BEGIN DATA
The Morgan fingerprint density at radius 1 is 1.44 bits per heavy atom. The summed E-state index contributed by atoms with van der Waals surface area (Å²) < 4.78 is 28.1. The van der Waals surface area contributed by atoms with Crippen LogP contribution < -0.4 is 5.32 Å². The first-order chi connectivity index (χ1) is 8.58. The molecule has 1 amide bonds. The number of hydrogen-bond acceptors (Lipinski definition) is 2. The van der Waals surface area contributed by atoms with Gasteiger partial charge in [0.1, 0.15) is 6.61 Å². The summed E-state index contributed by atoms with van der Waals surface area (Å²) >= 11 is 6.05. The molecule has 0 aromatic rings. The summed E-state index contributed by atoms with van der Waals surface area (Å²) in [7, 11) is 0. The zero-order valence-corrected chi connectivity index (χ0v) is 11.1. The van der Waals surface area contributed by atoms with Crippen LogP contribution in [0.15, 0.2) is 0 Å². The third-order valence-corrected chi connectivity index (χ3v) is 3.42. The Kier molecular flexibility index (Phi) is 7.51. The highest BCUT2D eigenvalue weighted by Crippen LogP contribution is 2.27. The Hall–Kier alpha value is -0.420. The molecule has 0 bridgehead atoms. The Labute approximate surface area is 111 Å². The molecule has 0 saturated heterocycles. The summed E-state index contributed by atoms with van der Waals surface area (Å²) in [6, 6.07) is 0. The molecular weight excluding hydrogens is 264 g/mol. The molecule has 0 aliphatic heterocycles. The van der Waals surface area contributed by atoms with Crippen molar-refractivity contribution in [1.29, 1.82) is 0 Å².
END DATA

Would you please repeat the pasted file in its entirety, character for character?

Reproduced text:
The Morgan fingerprint density at radius 1 is 1.44 bits per heavy atom. The summed E-state index contributed by atoms with van der Waals surface area (Å²) < 4.78 is 28.1. The van der Waals surface area contributed by atoms with Crippen LogP contribution < -0.4 is 5.32 Å². The first-order chi connectivity index (χ1) is 8.58. The molecule has 1 amide bonds. The number of hydrogen-bond acceptors (Lipinski definition) is 2. The van der Waals surface area contributed by atoms with Gasteiger partial charge in [0.1, 0.15) is 6.61 Å². The summed E-state index contributed by atoms with van der Waals surface area (Å²) >= 11 is 6.05. The molecule has 0 aromatic rings. The summed E-state index contributed by atoms with van der Waals surface area (Å²) in [7, 11) is 0. The zero-order valence-corrected chi connectivity index (χ0v) is 11.1. The van der Waals surface area contributed by atoms with Crippen LogP contribution in [0.15, 0.2) is 0 Å². The third-order valence-corrected chi connectivity index (χ3v) is 3.42. The Kier molecular flexibility index (Phi) is 7.51. The highest BCUT2D eigenvalue weighted by Crippen LogP contribution is 2.27. The Hall–Kier alpha value is -0.420. The molecule has 0 bridgehead atoms. The Labute approximate surface area is 111 Å². The molecule has 0 saturated heterocycles. The summed E-state index contributed by atoms with van der Waals surface area (Å²) in [6, 6.07) is 0. The molecular weight excluding hydrogens is 264 g/mol. The molecule has 0 aliphatic heterocycles. The van der Waals surface area contributed by atoms with Crippen molar-refractivity contribution in [1.29, 1.82) is 0 Å².